More recent studies have demonstrated that there are physiological changes in the immune system as a response to exercise.  During moderate exercise immune cells circulate through the body more quickly and are better able to kill bacteria and viruses.  After exercise ends, the immune system generally returns to normal within a few hours, but consistent, regular exercise seems to make these changes persist.

According to professor David Nieman, Dr. PH., of Appalachian State University, when moderate exercise is repeated on a near-daily basis there is a cumulative effect that leads to a long-term immune response.  His research showed that those who walk at 70-75 percent of their VO2 Max (lung capacity) for 40 minutes per day had half as many sick days due to colds or sore throats as those who don’t exercise.

Stress and Immunity

Psychological stress can also impair immunity and lead to an increase of cold and flu infections.  While regular exercise lowers your risk for illness, the physical activity also decreases your stress — an enemy of a healthy immune system.  Aerobic workouts help reduce stress, anger, and depression by allowing your body to release healthy chemicals called endorphins that aid relaxation.  Endorphins are sometimes described as the body’s natural painkillers.  Reducing stress benefits more than your immune system; stress can also make you more likely to suffer fatigue and sleeping problems.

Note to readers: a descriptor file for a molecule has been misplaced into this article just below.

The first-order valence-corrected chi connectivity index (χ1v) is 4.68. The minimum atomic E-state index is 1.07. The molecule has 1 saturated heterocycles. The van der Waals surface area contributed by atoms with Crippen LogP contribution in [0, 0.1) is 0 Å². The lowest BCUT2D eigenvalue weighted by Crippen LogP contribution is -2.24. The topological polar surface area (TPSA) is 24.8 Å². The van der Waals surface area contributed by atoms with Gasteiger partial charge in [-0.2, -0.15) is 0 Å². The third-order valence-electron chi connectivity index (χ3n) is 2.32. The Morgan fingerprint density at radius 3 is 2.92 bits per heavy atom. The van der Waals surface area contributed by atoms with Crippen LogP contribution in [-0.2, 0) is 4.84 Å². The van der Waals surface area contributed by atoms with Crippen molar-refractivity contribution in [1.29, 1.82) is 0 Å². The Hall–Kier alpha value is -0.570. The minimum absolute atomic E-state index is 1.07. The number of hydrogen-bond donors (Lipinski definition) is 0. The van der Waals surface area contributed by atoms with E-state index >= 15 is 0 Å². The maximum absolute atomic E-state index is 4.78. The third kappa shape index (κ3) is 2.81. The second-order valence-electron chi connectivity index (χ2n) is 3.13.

Exercise Duration

Aim for at least 20 to 30 minutes of aerobic exercise up to five days a week as an effective way to protect the health of your immune system.  Keep in mind strength training is also effective, provided you keep your heart rate moderately elevated and avoid prolonged rest intervals.  Higher levels of aerobic activity typically provide a better chance for significant weight loss and increased energy.  The key is to start your exercise regimen at a reasonable pace and add to it when your body feels ready.

Be aware, there is also evidence that too much intense exercise can reduce immunity.  There is research that shows that more than 90 minutes of high-intensity endurance exercise can make athletes susceptible to illness for up to 72 hours after the exercise session.  Intense exercise seems to cause a temporary decrease in immune system function.  Research has found that during intense physical exertion, the body produces certain hormones that temporarily lower immunity.

If you are feeling run-down or have feelings of general heaviness and fatigue, you may need to cut back on your workouts.  If you are already “under the weather,” you should be careful about exercising too intensely.  Your immune system is already taxed by fighting your infection, and additional stress could prolong your recovery.  As a rule, if you have mild cold symptoms and no fever, light-to-moderate exercise may help you feel a little better and actually boost your immune system.  Intense exercise will only make things worse and likely extend your illness.

Get STRONGER, Get FASTER!